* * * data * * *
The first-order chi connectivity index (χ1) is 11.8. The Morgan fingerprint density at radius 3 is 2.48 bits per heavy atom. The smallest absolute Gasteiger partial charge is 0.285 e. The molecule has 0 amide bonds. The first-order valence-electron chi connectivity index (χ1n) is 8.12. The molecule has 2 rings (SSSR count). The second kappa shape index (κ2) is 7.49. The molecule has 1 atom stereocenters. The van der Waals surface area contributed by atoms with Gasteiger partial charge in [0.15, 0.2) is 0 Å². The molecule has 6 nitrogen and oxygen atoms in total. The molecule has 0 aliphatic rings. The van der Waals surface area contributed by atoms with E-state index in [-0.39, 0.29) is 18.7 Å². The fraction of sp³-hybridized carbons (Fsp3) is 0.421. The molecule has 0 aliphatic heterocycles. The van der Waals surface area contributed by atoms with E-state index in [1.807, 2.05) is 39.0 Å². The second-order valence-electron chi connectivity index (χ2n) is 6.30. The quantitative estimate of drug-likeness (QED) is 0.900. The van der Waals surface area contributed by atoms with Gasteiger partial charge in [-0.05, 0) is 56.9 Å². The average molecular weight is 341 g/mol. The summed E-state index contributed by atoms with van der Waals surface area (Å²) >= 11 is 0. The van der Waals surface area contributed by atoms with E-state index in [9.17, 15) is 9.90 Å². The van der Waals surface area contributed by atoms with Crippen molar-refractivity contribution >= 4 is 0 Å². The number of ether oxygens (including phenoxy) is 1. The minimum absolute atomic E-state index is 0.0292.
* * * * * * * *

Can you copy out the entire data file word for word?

The first-order chi connectivity index (χ1) is 11.8. The Morgan fingerprint density at radius 3 is 2.48 bits per heavy atom. The smallest absolute Gasteiger partial charge is 0.285 e. The molecule has 0 amide bonds. The first-order valence-electron chi connectivity index (χ1n) is 8.12. The molecule has 2 rings (SSSR count). The second kappa shape index (κ2) is 7.49. The molecule has 1 atom stereocenters. The van der Waals surface area contributed by atoms with Gasteiger partial charge in [0.15, 0.2) is 0 Å². The molecule has 6 nitrogen and oxygen atoms in total. The molecule has 0 aliphatic rings. The van der Waals surface area contributed by atoms with E-state index in [-0.39, 0.29) is 18.7 Å². The fraction of sp³-hybridized carbons (Fsp3) is 0.421. The molecule has 0 aliphatic heterocycles. The van der Waals surface area contributed by atoms with E-state index in [1.807, 2.05) is 39.0 Å². The second-order valence-electron chi connectivity index (χ2n) is 6.30. The quantitative estimate of drug-likeness (QED) is 0.900. The van der Waals surface area contributed by atoms with Gasteiger partial charge in [-0.05, 0) is 56.9 Å². The average molecular weight is 341 g/mol. The summed E-state index contributed by atoms with van der Waals surface area (Å²) >= 11 is 0. The van der Waals surface area contributed by atoms with E-state index in [9.17, 15) is 9.90 Å². The van der Waals surface area contributed by atoms with Crippen molar-refractivity contribution >= 4 is 0 Å². The number of ether oxygens (including phenoxy) is 1. The minimum absolute atomic E-state index is 0.0292.